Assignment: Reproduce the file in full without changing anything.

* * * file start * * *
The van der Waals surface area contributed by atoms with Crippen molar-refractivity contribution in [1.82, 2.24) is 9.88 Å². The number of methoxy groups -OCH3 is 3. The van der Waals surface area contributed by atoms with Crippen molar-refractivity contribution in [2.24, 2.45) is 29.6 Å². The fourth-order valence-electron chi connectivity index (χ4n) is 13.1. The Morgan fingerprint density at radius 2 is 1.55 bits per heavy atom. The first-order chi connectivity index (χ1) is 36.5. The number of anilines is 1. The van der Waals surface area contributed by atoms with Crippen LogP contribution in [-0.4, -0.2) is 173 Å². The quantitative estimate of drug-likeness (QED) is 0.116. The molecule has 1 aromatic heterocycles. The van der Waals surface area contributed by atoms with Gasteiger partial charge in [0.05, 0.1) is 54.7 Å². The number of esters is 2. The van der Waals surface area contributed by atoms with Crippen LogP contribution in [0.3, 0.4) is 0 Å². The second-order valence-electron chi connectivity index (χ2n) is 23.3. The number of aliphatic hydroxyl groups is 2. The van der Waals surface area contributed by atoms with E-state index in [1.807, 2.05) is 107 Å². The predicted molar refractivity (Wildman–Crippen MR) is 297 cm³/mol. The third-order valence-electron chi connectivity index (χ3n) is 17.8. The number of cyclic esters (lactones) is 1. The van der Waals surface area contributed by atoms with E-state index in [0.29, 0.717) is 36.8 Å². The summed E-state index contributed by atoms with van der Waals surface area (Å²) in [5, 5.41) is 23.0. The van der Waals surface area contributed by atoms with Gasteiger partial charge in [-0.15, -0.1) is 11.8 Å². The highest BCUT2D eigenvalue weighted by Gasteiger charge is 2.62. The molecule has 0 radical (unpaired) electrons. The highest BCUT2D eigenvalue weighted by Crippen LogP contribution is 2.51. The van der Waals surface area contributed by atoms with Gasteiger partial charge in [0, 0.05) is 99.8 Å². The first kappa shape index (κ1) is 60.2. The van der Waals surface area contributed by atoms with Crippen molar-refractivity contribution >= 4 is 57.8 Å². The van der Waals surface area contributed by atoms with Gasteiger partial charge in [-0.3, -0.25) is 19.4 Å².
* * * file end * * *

The van der Waals surface area contributed by atoms with Crippen molar-refractivity contribution in [1.82, 2.24) is 9.88 Å². The number of methoxy groups -OCH3 is 3. The van der Waals surface area contributed by atoms with Crippen molar-refractivity contribution in [2.24, 2.45) is 29.6 Å². The fourth-order valence-electron chi connectivity index (χ4n) is 13.1. The Morgan fingerprint density at radius 2 is 1.55 bits per heavy atom. The first-order chi connectivity index (χ1) is 36.5. The number of anilines is 1. The van der Waals surface area contributed by atoms with Crippen LogP contribution in [-0.4, -0.2) is 173 Å². The quantitative estimate of drug-likeness (QED) is 0.116. The molecule has 1 aromatic heterocycles. The van der Waals surface area contributed by atoms with Gasteiger partial charge in [0.05, 0.1) is 54.7 Å². The number of esters is 2. The van der Waals surface area contributed by atoms with Crippen LogP contribution in [0.3, 0.4) is 0 Å². The second-order valence-electron chi connectivity index (χ2n) is 23.3. The number of aliphatic hydroxyl groups is 2. The van der Waals surface area contributed by atoms with E-state index in [1.807, 2.05) is 107 Å². The predicted molar refractivity (Wildman–Crippen MR) is 297 cm³/mol. The third-order valence-electron chi connectivity index (χ3n) is 17.8. The number of cyclic esters (lactones) is 1. The van der Waals surface area contributed by atoms with E-state index in [0.29, 0.717) is 36.8 Å². The summed E-state index contributed by atoms with van der Waals surface area (Å²) in [5, 5.41) is 23.0. The van der Waals surface area contributed by atoms with Gasteiger partial charge in [-0.15, -0.1) is 11.8 Å². The highest BCUT2D eigenvalue weighted by Gasteiger charge is 2.62. The molecule has 0 radical (unpaired) electrons. The highest BCUT2D eigenvalue weighted by Crippen LogP contribution is 2.51. The van der Waals surface area contributed by atoms with Gasteiger partial charge in [0, 0.05) is 99.8 Å². The first kappa shape index (κ1) is 60.2. The van der Waals surface area contributed by atoms with Crippen molar-refractivity contribution >= 4 is 57.8 Å². The van der Waals surface area contributed by atoms with Gasteiger partial charge in [-0.3, -0.25) is 19.4 Å².